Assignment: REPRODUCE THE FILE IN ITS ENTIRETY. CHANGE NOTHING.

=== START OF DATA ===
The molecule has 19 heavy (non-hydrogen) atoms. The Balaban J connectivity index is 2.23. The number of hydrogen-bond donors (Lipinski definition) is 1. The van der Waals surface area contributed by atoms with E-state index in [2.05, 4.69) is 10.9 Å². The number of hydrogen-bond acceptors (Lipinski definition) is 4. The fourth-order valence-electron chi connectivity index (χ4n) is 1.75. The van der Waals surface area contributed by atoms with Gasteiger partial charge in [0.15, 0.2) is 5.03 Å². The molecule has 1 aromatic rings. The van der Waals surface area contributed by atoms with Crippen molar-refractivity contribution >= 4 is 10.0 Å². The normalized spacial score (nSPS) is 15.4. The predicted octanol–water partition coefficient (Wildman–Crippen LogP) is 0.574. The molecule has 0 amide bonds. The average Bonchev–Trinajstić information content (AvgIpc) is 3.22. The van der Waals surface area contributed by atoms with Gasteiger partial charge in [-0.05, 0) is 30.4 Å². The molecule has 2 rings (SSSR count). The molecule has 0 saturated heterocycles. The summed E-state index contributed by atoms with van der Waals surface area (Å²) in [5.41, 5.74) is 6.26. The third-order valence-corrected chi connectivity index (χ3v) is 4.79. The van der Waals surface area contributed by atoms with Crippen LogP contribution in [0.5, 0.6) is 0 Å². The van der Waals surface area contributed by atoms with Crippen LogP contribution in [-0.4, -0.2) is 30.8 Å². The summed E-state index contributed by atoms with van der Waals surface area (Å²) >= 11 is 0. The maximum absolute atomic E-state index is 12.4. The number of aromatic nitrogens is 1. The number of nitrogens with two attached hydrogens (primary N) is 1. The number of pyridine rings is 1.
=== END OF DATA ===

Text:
The molecule has 19 heavy (non-hydrogen) atoms. The Balaban J connectivity index is 2.23. The number of hydrogen-bond donors (Lipinski definition) is 1. The van der Waals surface area contributed by atoms with E-state index in [2.05, 4.69) is 10.9 Å². The number of hydrogen-bond acceptors (Lipinski definition) is 4. The fourth-order valence-electron chi connectivity index (χ4n) is 1.75. The van der Waals surface area contributed by atoms with Gasteiger partial charge in [0.15, 0.2) is 5.03 Å². The molecule has 1 aromatic rings. The van der Waals surface area contributed by atoms with Crippen molar-refractivity contribution >= 4 is 10.0 Å². The normalized spacial score (nSPS) is 15.4. The predicted octanol–water partition coefficient (Wildman–Crippen LogP) is 0.574. The molecule has 0 amide bonds. The average Bonchev–Trinajstić information content (AvgIpc) is 3.22. The van der Waals surface area contributed by atoms with Gasteiger partial charge in [-0.05, 0) is 30.4 Å². The molecule has 2 rings (SSSR count). The molecule has 0 saturated heterocycles. The summed E-state index contributed by atoms with van der Waals surface area (Å²) in [5.41, 5.74) is 6.26. The third-order valence-corrected chi connectivity index (χ3v) is 4.79. The van der Waals surface area contributed by atoms with Crippen LogP contribution in [0.5, 0.6) is 0 Å². The van der Waals surface area contributed by atoms with Crippen LogP contribution in [-0.4, -0.2) is 30.8 Å². The summed E-state index contributed by atoms with van der Waals surface area (Å²) >= 11 is 0. The maximum absolute atomic E-state index is 12.4. The number of aromatic nitrogens is 1. The number of nitrogens with two attached hydrogens (primary N) is 1. The number of pyridine rings is 1.